Oregon WIC Program at 30
A Closer Look at Who’s Delivering WIC Services and What’s Needed to Move WIC into its Fourth Decade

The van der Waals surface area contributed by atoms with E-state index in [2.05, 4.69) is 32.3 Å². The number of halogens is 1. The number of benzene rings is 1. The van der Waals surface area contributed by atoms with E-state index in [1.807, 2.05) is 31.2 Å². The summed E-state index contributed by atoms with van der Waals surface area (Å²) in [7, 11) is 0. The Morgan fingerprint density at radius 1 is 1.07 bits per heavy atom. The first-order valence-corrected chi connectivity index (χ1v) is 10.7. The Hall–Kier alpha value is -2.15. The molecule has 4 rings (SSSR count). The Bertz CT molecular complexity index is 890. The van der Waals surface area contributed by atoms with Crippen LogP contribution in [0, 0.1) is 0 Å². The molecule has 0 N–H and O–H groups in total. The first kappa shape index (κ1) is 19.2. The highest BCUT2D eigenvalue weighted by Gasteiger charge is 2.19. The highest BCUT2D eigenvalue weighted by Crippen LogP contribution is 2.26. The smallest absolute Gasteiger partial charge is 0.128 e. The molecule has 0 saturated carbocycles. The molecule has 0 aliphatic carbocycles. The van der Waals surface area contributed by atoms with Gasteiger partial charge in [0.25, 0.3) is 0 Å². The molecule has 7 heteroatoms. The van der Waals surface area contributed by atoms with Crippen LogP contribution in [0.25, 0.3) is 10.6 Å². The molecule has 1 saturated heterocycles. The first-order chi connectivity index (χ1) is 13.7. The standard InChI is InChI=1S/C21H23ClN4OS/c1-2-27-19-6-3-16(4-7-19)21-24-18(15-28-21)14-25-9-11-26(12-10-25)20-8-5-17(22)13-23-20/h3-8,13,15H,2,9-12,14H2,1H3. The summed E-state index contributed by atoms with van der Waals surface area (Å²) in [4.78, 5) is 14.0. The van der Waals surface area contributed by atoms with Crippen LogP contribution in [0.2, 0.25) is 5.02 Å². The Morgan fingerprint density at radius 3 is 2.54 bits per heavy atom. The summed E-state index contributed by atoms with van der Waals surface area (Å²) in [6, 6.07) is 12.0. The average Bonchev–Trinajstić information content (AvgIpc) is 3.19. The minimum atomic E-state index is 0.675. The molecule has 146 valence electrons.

The Special Supplemental Nutrition Program for Women, Infants, and Children (WIC) has evolved from a commodity supplemental food program to a primary source of nutrition education, breastfeeding promotion and support, and referrals for pregnant women and families with young children. With an increased emphasis on addressing complex health issue such as obesity, the State of Oregon WIC program sought better understand the personal and professional backgrounds of those delivering WIC services. The goal of this article is to describe 1) who is delivering nutrition education and determining nutritional risk in the Oregon WIC program, 2) what training they have received, and 3) what additional training they would like to receive. Data were gathered through self-administered questionnaires from three hundred and five local agency WIC staff representing the 34 local WIC agencies in Oregon. Only one-third of local agency staff had earned a Bachelor’s degree or higher and the amount of additional training received varied considerably. While the majority of staff felt they had received sufficient training to do their jobs, when asked specifically about completion of required training modules a number of gaps were evident. Respondents expressed interest in expanding training methods beyond written modules and requested training materials in languages other than English. In addition, a lack of continuing education opportunities for paraprofessional staff was noted. An expansion of methods for local agency staff to achieve desired competencies for their position is needed. Communication with decision makers about the importance of supporting training opportunities, particularly for paraprofessional is vital.